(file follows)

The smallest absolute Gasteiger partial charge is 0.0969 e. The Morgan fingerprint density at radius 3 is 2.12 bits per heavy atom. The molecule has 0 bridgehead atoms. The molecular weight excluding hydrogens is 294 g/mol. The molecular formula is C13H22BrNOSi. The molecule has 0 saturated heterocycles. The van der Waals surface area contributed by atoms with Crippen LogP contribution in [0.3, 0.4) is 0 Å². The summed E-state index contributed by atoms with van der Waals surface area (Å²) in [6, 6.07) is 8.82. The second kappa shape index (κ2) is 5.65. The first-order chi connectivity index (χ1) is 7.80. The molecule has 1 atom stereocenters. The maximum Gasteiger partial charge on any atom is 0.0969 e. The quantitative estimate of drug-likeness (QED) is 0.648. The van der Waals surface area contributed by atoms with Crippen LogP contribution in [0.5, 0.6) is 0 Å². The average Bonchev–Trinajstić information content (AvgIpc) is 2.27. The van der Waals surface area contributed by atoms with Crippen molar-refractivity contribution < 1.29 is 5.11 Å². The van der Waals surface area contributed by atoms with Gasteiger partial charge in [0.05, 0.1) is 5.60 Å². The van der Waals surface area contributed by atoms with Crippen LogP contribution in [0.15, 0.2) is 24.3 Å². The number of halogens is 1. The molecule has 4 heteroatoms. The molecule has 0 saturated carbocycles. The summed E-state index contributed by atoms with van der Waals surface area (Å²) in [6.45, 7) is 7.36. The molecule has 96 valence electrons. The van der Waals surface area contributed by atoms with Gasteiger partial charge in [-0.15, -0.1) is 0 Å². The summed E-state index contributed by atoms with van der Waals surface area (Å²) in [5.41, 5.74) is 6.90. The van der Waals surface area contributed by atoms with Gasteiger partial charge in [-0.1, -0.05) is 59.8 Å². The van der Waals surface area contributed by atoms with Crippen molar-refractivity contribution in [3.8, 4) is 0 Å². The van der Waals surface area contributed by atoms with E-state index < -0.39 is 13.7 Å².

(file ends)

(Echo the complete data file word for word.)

The smallest absolute Gasteiger partial charge is 0.0969 e. The Morgan fingerprint density at radius 3 is 2.12 bits per heavy atom. The molecule has 0 bridgehead atoms. The molecular weight excluding hydrogens is 294 g/mol. The molecular formula is C13H22BrNOSi. The molecule has 0 saturated heterocycles. The van der Waals surface area contributed by atoms with Crippen LogP contribution in [0.3, 0.4) is 0 Å². The summed E-state index contributed by atoms with van der Waals surface area (Å²) in [6, 6.07) is 8.82. The second kappa shape index (κ2) is 5.65. The first-order chi connectivity index (χ1) is 7.80. The molecule has 1 atom stereocenters. The maximum Gasteiger partial charge on any atom is 0.0969 e. The quantitative estimate of drug-likeness (QED) is 0.648. The van der Waals surface area contributed by atoms with Crippen LogP contribution in [0.5, 0.6) is 0 Å². The average Bonchev–Trinajstić information content (AvgIpc) is 2.27. The van der Waals surface area contributed by atoms with Crippen molar-refractivity contribution < 1.29 is 5.11 Å². The van der Waals surface area contributed by atoms with Gasteiger partial charge in [0.05, 0.1) is 5.60 Å². The van der Waals surface area contributed by atoms with Crippen LogP contribution in [0.15, 0.2) is 24.3 Å². The number of halogens is 1. The molecule has 4 heteroatoms. The molecule has 0 saturated carbocycles. The summed E-state index contributed by atoms with van der Waals surface area (Å²) in [6.45, 7) is 7.36. The molecule has 96 valence electrons. The van der Waals surface area contributed by atoms with Gasteiger partial charge in [-0.15, -0.1) is 0 Å². The summed E-state index contributed by atoms with van der Waals surface area (Å²) in [5.41, 5.74) is 6.90. The van der Waals surface area contributed by atoms with Gasteiger partial charge in [-0.1, -0.05) is 59.8 Å². The van der Waals surface area contributed by atoms with Crippen molar-refractivity contribution in [3.8, 4) is 0 Å². The van der Waals surface area contributed by atoms with E-state index < -0.39 is 13.7 Å².